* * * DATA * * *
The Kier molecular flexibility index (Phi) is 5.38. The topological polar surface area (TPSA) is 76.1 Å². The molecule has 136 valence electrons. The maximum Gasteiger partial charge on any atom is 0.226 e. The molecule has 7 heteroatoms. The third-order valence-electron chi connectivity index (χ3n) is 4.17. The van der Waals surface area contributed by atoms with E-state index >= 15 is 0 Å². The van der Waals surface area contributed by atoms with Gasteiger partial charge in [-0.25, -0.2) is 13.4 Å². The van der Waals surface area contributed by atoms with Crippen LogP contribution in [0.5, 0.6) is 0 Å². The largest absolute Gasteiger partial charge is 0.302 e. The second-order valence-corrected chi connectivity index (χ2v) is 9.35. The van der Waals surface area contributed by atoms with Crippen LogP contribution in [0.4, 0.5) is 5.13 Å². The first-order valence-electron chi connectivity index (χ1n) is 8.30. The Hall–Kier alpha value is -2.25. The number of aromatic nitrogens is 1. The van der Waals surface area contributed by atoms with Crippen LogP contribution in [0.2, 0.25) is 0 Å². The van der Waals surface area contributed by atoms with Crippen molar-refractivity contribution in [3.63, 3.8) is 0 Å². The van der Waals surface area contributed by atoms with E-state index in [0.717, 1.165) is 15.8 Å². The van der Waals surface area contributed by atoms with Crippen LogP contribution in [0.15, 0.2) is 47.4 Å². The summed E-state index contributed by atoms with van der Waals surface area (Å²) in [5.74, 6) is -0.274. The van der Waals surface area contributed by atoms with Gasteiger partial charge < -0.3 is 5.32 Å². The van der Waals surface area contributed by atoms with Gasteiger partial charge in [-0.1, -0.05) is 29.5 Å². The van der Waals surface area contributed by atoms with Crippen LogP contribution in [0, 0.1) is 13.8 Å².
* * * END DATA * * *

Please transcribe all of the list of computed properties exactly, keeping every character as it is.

The Kier molecular flexibility index (Phi) is 5.38. The topological polar surface area (TPSA) is 76.1 Å². The molecule has 136 valence electrons. The maximum Gasteiger partial charge on any atom is 0.226 e. The molecule has 7 heteroatoms. The third-order valence-electron chi connectivity index (χ3n) is 4.17. The van der Waals surface area contributed by atoms with E-state index >= 15 is 0 Å². The van der Waals surface area contributed by atoms with Gasteiger partial charge in [-0.25, -0.2) is 13.4 Å². The van der Waals surface area contributed by atoms with Crippen LogP contribution in [0.5, 0.6) is 0 Å². The largest absolute Gasteiger partial charge is 0.302 e. The second-order valence-corrected chi connectivity index (χ2v) is 9.35. The van der Waals surface area contributed by atoms with Crippen LogP contribution in [0.4, 0.5) is 5.13 Å². The first-order valence-electron chi connectivity index (χ1n) is 8.30. The Hall–Kier alpha value is -2.25. The number of aromatic nitrogens is 1. The van der Waals surface area contributed by atoms with Crippen LogP contribution in [0.2, 0.25) is 0 Å². The van der Waals surface area contributed by atoms with Crippen molar-refractivity contribution in [3.63, 3.8) is 0 Å². The van der Waals surface area contributed by atoms with E-state index in [0.717, 1.165) is 15.8 Å². The van der Waals surface area contributed by atoms with Crippen LogP contribution in [0.15, 0.2) is 47.4 Å². The summed E-state index contributed by atoms with van der Waals surface area (Å²) in [5.74, 6) is -0.274. The van der Waals surface area contributed by atoms with Gasteiger partial charge < -0.3 is 5.32 Å². The van der Waals surface area contributed by atoms with Gasteiger partial charge in [-0.1, -0.05) is 29.5 Å². The van der Waals surface area contributed by atoms with Crippen LogP contribution in [0, 0.1) is 13.8 Å².